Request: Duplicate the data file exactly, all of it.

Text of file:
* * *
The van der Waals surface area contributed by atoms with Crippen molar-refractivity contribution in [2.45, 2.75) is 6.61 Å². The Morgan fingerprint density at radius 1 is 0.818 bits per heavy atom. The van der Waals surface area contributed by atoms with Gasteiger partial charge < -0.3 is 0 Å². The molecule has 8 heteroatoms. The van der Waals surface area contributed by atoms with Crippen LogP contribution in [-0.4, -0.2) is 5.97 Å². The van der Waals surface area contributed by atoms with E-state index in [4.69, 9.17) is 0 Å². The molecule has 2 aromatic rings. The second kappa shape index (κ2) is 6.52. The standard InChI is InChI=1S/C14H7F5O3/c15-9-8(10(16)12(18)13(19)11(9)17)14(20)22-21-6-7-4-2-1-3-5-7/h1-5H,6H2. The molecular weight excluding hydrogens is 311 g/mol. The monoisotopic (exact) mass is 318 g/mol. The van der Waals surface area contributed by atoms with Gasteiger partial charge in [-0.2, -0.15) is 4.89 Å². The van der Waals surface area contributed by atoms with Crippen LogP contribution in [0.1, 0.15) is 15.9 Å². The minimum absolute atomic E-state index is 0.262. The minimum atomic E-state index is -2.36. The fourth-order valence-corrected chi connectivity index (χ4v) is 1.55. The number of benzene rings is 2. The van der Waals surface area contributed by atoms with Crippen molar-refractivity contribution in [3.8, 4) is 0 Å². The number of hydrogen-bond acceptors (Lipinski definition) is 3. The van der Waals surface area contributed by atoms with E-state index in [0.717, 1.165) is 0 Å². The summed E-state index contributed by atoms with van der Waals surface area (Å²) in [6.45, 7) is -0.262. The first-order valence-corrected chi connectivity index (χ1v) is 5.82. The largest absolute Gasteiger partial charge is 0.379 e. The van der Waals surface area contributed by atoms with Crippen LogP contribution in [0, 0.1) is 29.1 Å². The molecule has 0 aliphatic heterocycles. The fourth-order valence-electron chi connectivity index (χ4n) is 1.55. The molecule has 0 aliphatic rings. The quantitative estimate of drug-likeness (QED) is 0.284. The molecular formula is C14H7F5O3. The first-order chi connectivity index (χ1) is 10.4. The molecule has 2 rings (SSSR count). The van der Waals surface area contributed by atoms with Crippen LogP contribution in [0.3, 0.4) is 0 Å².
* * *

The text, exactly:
The van der Waals surface area contributed by atoms with Crippen molar-refractivity contribution in [2.45, 2.75) is 6.61 Å². The Morgan fingerprint density at radius 1 is 0.818 bits per heavy atom. The van der Waals surface area contributed by atoms with Gasteiger partial charge < -0.3 is 0 Å². The molecule has 8 heteroatoms. The van der Waals surface area contributed by atoms with Crippen LogP contribution in [-0.4, -0.2) is 5.97 Å². The van der Waals surface area contributed by atoms with E-state index in [4.69, 9.17) is 0 Å². The molecule has 2 aromatic rings. The second kappa shape index (κ2) is 6.52. The standard InChI is InChI=1S/C14H7F5O3/c15-9-8(10(16)12(18)13(19)11(9)17)14(20)22-21-6-7-4-2-1-3-5-7/h1-5H,6H2. The molecular weight excluding hydrogens is 311 g/mol. The monoisotopic (exact) mass is 318 g/mol. The van der Waals surface area contributed by atoms with Gasteiger partial charge in [-0.2, -0.15) is 4.89 Å². The van der Waals surface area contributed by atoms with Crippen LogP contribution in [0.1, 0.15) is 15.9 Å². The minimum absolute atomic E-state index is 0.262. The minimum atomic E-state index is -2.36. The fourth-order valence-corrected chi connectivity index (χ4v) is 1.55. The number of benzene rings is 2. The van der Waals surface area contributed by atoms with Crippen molar-refractivity contribution in [3.8, 4) is 0 Å². The number of hydrogen-bond acceptors (Lipinski definition) is 3. The van der Waals surface area contributed by atoms with E-state index in [0.717, 1.165) is 0 Å². The summed E-state index contributed by atoms with van der Waals surface area (Å²) in [6.45, 7) is -0.262. The first-order valence-corrected chi connectivity index (χ1v) is 5.82. The largest absolute Gasteiger partial charge is 0.379 e. The van der Waals surface area contributed by atoms with Crippen LogP contribution in [0, 0.1) is 29.1 Å². The molecule has 0 aliphatic heterocycles. The fourth-order valence-electron chi connectivity index (χ4n) is 1.55. The molecule has 0 aliphatic rings. The quantitative estimate of drug-likeness (QED) is 0.284. The molecular formula is C14H7F5O3. The first-order chi connectivity index (χ1) is 10.4. The molecule has 2 rings (SSSR count). The van der Waals surface area contributed by atoms with Crippen LogP contribution in [0.3, 0.4) is 0 Å².